Chicago Budget Takes Aim at Its Pension Deficit

By Heather Gillers and Shayndi Raice 

CHICAGO — Chicago’s mayor on Wednesday outlined a budget that will rely on one-time fixes and cooperation from state lawmakers to address Chicago’s pension burden, the largest of any U.S. city.

As striking teachers marched outside City Hall Wednesday, Mayor Lori Lightfoot, a former federal prosecutor who took office in May, said in an address to the City Council that the budget “reflects the reality that sacrifices are needed in the work that lies ahead.”

She is eschewing some of the nickel-and-dime approaches taken by many cities, ending Chicago’s practices of turning off residents’ water for nonpayment and suspending drivers’ licenses for unpaid parking tickets.

Ms. Lightfoot’s efforts to close an $838 million budget gap in the nation’s third-largest city, where the population is shrinking and teachers have been striking since Thursday, offers a window into the challenge of addressing the burdensome legacy costs weighing on many older American cities.

“Cities that have pension challenges are facing the same sort of question, which is ‘how do you cover future liabilities and current costs without driving people away with higher taxes?'” said Michael Pagano, dean of the College of Urban Planning and Public Affairs at the University of Illinois at Chicago.

Cities’ net pension liabilities grew 76% in nominal dollars in the five years ending in 2017, according to a study by Moody’s Investors Service of cities rated by that firm.

The number of large cities that have on hand less than half of the assets they need to pay promised future benefits doubled between 2009 and 2015, according to a study by the Pew Charitable Trusts. Cities in that situation include Philadelphia, Providence, R.I., and Fort Worth, Texas, as well as Chicago, according to 2018 data from Merritt Research Services.

The reasons: Amounts owed to workers and retirees for pensions have lagged behind the assets on hand to pay them. Losses in 2009, plus years of falling short of investment targets, left pension funds with far less than projected. Meanwhile, governments have contributed to that shortfall by skimping on annual pension contributions to balance budgets. Court protections in many states have made it difficult to cut benefits for already hired workers.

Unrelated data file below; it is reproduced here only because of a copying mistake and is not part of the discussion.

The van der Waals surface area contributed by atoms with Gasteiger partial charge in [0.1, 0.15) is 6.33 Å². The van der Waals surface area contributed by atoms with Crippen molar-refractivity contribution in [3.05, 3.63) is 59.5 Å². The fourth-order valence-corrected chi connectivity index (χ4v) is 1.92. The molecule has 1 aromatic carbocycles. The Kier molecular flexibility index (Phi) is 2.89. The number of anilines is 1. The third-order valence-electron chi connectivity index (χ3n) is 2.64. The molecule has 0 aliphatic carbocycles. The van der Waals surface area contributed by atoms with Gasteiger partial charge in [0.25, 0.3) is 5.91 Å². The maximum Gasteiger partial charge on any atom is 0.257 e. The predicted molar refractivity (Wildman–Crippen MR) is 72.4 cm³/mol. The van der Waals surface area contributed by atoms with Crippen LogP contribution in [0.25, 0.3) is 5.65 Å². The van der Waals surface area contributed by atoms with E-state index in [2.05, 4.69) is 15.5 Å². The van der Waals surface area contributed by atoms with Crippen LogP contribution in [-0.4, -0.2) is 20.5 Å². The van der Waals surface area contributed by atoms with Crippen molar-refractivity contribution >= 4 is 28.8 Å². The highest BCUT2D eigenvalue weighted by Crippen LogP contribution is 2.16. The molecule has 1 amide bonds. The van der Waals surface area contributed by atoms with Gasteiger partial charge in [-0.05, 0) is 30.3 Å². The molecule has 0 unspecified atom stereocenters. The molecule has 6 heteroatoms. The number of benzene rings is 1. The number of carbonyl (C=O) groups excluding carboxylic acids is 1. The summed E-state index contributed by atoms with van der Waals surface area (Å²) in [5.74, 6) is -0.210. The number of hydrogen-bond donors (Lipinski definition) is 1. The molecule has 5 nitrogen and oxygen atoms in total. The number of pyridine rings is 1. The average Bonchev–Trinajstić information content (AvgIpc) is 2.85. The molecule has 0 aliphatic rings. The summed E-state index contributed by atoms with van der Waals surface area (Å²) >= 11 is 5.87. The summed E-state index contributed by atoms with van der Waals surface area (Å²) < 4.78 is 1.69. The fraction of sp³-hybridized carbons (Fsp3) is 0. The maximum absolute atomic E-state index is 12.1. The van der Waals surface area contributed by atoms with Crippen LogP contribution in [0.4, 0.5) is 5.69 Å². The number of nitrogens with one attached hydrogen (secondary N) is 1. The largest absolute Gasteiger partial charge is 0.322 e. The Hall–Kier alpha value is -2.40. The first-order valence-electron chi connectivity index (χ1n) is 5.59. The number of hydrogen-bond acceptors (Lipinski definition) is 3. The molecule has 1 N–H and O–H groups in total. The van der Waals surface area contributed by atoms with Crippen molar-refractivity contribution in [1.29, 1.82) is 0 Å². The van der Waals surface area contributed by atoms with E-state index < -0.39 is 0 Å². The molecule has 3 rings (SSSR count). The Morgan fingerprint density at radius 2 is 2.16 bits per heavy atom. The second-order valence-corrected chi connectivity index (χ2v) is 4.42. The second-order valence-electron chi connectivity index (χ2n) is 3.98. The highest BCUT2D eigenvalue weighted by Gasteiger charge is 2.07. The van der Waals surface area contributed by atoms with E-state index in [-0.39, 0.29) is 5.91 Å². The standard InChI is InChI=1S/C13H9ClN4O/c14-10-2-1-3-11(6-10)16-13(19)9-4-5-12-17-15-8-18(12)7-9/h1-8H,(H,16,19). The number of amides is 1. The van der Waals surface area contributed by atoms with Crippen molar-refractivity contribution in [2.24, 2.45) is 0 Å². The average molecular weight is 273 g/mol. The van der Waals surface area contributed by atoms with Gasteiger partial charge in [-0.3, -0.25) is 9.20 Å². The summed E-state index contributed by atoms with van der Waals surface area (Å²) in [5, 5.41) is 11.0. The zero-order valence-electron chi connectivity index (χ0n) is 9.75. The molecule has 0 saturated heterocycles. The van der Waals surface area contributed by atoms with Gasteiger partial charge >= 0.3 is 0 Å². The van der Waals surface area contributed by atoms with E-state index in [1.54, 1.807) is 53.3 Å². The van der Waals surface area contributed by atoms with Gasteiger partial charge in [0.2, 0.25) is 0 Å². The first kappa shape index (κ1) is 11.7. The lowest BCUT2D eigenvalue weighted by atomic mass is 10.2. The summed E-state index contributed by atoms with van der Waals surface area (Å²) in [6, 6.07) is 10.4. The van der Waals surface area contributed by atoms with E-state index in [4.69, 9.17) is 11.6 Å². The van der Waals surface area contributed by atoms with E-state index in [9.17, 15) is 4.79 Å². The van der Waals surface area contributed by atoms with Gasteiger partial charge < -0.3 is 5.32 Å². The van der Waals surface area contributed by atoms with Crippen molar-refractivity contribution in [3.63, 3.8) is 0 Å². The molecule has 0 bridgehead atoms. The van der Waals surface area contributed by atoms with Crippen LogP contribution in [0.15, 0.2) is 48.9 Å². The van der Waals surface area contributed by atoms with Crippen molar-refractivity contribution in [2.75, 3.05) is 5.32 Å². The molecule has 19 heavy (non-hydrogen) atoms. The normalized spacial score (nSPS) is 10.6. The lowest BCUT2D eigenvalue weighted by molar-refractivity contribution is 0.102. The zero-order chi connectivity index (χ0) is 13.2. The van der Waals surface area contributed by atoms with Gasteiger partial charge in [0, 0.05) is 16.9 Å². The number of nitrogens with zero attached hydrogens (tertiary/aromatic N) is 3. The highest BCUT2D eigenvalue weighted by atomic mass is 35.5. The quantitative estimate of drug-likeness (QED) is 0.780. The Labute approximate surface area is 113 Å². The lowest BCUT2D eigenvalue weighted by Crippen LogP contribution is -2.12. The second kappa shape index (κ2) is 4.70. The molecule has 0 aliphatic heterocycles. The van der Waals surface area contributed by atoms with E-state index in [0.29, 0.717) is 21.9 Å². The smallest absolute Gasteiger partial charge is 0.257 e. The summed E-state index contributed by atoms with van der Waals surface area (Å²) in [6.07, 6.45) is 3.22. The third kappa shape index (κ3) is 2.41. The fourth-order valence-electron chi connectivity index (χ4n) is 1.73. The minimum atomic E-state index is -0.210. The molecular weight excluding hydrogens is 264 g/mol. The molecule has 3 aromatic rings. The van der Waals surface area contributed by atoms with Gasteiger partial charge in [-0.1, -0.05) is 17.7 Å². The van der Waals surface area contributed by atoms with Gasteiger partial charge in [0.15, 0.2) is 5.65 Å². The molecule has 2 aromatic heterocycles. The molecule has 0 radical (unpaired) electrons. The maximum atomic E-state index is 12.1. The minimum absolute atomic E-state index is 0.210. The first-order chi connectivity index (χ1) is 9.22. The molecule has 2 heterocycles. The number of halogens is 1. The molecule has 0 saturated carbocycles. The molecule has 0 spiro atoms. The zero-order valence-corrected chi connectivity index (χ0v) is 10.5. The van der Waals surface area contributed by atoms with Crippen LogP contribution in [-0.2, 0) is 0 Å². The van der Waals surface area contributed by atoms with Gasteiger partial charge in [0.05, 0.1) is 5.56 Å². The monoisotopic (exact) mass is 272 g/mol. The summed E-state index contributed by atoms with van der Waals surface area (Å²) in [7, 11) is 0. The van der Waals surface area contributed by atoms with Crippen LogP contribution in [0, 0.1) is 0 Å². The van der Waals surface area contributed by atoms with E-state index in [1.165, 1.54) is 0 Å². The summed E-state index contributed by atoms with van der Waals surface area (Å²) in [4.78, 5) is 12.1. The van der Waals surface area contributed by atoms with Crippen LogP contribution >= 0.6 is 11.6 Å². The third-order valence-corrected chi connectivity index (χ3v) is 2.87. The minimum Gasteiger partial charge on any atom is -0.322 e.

Rising costs for pensions and other expenses “have become a new normal since the recession,” said Mary Murphy, project director at the Pew Charitable Trusts.

In an effort to shore up Chicago’s finances, former Mayor Rahm Emanuel, a former congressman and White House chief of staff who served eight years, raised property taxes and helped attract new investment and construction to the city’s downtown. But decades of paltry contributions to the city’s four pension funds have left Chicago $30 billion short, according to the city’s estimates.

Chicago has the largest pension liability of any major city, according to Moody’s.

The city’s pension cost jumps each year, leaving Ms. Lightfoot to find $1.7 billion for pensions, up from $1.3 billion last year, according to Chicago’s 2020 budget forecast. That increase, along with increasing expenses related to bond debt, lawsuits and labor costs, fueled the budget gap, Ms. Lightfoot has said.

Ms. Lightfoot must also contend with the teachers’ strike, going on since Thursday over pay, class size and other issues. The school district, which is run by a mayor-appointed board, sets its own budget.

The $11.7 billion city budget Ms. Lightfoot presented Wednesday included an increased fee on ride-sharing trips to the downtown area, higher taxes on restaurant meals and increases to parking meter rates. Budget documents showed the city was able to identify nearly $300 million in savings through “improved fiscal management” and other cuts, and plans to save another $200 million on a one-time basis through debt refinancing.

Some of the new bonds will be backed by city sales taxes, which some ratings analysts consider a particularly reliable revenue source.

The budget now requires approval by the City Council. It is implemented on January 1.

Some of Ms. Lightfoot’s proposals rely on help from state lawmakers, who face their own budget issues. The administration is depending on cooperation from the legislature to help land a Chicago casino and to revamp the city’s tax on real estate sales, a move Ms. Lightfoot’s budget relies on for $50 million in revenues.

Without that cooperation, Ms. Lightfoot said, the city will need to make “painful choices,” an apparent reference to the possibility of raising property taxes, which she has made clear she is not ruling out.

A spokeswoman said Ms. Lightfoot isn’t currently considering shoring up the city pension fund with borrowed money, a possibility contemplated by Mr. Emanuel.

S&P Global Inc. analyst Carol Spain said she would like to see Chicago more fully rely on stable, recurring sources of revenue to close future budget gaps, rather than one-time fixes.

Write to Heather Gillers at and Shayndi Raice at


(END) Dow Jones Newswires

October 23, 2019 20:30 ET (00:30 GMT)

Copyright (c) 2019 Dow Jones & Company, Inc.

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